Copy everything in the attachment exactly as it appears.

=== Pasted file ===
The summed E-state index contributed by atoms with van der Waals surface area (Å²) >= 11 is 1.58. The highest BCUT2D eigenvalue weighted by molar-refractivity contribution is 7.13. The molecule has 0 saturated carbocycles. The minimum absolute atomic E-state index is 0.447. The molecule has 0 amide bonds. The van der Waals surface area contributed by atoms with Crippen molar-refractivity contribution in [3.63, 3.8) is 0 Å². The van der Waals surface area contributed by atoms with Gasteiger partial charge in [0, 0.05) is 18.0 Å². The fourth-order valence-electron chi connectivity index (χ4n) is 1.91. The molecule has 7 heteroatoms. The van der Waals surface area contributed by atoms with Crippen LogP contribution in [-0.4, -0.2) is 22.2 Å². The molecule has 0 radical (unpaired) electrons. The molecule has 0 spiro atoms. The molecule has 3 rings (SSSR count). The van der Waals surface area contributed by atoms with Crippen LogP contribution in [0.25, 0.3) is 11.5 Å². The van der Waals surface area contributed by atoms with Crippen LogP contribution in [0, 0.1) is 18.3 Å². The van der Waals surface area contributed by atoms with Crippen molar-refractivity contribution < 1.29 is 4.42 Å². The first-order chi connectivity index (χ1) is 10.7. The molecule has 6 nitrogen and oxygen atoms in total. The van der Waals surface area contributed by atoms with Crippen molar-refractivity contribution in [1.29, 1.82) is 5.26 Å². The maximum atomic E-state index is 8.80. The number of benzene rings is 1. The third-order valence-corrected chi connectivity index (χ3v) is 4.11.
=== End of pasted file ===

The summed E-state index contributed by atoms with van der Waals surface area (Å²) >= 11 is 1.58. The highest BCUT2D eigenvalue weighted by molar-refractivity contribution is 7.13. The molecule has 0 saturated carbocycles. The minimum absolute atomic E-state index is 0.447. The molecule has 0 amide bonds. The van der Waals surface area contributed by atoms with Crippen molar-refractivity contribution in [3.63, 3.8) is 0 Å². The van der Waals surface area contributed by atoms with Gasteiger partial charge in [0, 0.05) is 18.0 Å². The fourth-order valence-electron chi connectivity index (χ4n) is 1.91. The molecule has 7 heteroatoms. The van der Waals surface area contributed by atoms with Crippen LogP contribution in [-0.4, -0.2) is 22.2 Å². The molecule has 0 radical (unpaired) electrons. The molecule has 0 spiro atoms. The molecule has 3 rings (SSSR count). The van der Waals surface area contributed by atoms with Crippen LogP contribution in [0.25, 0.3) is 11.5 Å². The van der Waals surface area contributed by atoms with Crippen LogP contribution in [0, 0.1) is 18.3 Å². The van der Waals surface area contributed by atoms with Crippen molar-refractivity contribution < 1.29 is 4.42 Å². The first-order chi connectivity index (χ1) is 10.7. The molecule has 6 nitrogen and oxygen atoms in total. The van der Waals surface area contributed by atoms with Crippen molar-refractivity contribution in [1.29, 1.82) is 5.26 Å². The maximum atomic E-state index is 8.80. The number of benzene rings is 1. The third-order valence-corrected chi connectivity index (χ3v) is 4.11.